How fibre broadband transformed Cornwall

Alun Morgan shakes his head and puffs out his cheeks. He remembers a time when his staff had to take turns to download files over the internet; how they used to go home at 6pm and then deal with their emails because the office connection was so deplorably slow.

A 1.5Mbits/sec line shared between 28 staff sounds like a wistful tale from 1999, but it isn’t. This is how his Truro-based manufacturing firm was operating only eight months ago. And then a BT van pulled into his car park.

When you say you’re going to do 80-90% fibre, everyone thinks they’re in the 80-90%

Helped in no small part by more than £50 million of EU funding, BT is halfway through a rollout that will see between 80% and 90% of Cornwall’s homes and businesses benefit from a fibre connection – whether it’s right up to their door or just as far as the local street cabinet.

It’s helping to transform lives and livelihoods in a largely rural county, where the debilitating effect of long ADSL lines on connection speeds is greater than it is in most areas of the country.
The lucky ones, such as Morgan’s resistor manufacturing firm Arcol, have seen their connections hurtle from near-dial-up speeds to hundreds of megabits per second, opening up business opportunities such as online backup and remote working.

And then there are the unlucky ones, the 10-20% of Cornwall residents who don’t have fibre and won’t receive it, either because they’re too remote to fit BT’s business case, or because they’re victims of the postcode lottery that can leave even urban dwellers dumped outside of the fibre footprint.

“When you say you’re going to do 80-90% fibre, everyone thinks they’re in the 80-90%,” laments Dr Ranulf Scarbrough, director of BT’s Superfast Cornwall programme, with the wearied shrug of a man who’s had his ears chewed by expectant customers.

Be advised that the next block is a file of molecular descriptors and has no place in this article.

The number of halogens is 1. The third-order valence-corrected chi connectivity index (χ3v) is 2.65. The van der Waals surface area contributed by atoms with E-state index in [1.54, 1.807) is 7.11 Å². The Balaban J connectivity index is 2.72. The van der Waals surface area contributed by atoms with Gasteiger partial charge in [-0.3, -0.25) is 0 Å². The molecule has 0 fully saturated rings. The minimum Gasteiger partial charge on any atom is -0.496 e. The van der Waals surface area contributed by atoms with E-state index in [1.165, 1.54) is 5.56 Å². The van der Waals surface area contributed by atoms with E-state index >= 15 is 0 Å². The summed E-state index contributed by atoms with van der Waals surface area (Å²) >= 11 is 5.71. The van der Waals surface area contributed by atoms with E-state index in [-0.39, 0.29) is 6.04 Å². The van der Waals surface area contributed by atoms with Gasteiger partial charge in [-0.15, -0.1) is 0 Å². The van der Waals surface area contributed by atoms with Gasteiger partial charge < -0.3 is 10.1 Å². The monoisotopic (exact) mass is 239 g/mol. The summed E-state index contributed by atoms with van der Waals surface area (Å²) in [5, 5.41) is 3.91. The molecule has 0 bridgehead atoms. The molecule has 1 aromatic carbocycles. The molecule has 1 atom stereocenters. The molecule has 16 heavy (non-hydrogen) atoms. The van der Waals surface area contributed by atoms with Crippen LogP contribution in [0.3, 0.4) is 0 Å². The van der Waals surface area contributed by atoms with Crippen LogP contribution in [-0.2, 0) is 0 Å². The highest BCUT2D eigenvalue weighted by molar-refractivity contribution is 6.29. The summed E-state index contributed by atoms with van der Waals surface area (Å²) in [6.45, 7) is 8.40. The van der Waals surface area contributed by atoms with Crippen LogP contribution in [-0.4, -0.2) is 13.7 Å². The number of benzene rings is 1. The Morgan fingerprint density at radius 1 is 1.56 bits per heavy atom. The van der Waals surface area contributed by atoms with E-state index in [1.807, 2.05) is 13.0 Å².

So what is life like on either side of this fibre divide?

Thrust into the fast lane

When you first hear Arcol’s Alun Morgan describe how the firm coped before fibre broadband, you begin to wonder how the business even survived. “Like a man out in the car park had his foot on the line” is how Morgan describes life on his sluggish 1.5Mbits/sec ADSL line.

He laughs as he recalls the conversations he used to have with cold-callers ringing up to offer him online backup services, and the despondency in their voices when he told them how many months of solid uploading it would take to back up all 27GB of the company’s critical data.

Instead, Morgan relied on tapes for off-site backups, admitting that he often “found a tape in the back of the van and thought ‘that should be in the safe’”. Now things are a little less haphazard. With fibre connections at both the office and his nearby home, Morgan backs up the company data to a NAS drive in his back-bedroom office.

Arcol’s Olympic bandwidth

Find out just how fast Arcol’s broadband is

The arrival of fibre across the county has brought other business benefits. As many as five of Morgan’s employees now routinely work from home.

Having only a handful of staff working from home might not save the business much money, but the employees feel the economic benefit: they don’t have to pay expensive petrol bills to drive back and forth from the office every day, which is one reason why they might choose to continue working for Arcol rather than an employer closer to home.

Morgan can now call on expertise from further afield, by giving them remote access to Arcol’s network. “The man who sorts out the ERP [enterprise resource planning] system lives in Windsor – we couldn’t do that six months ago.”

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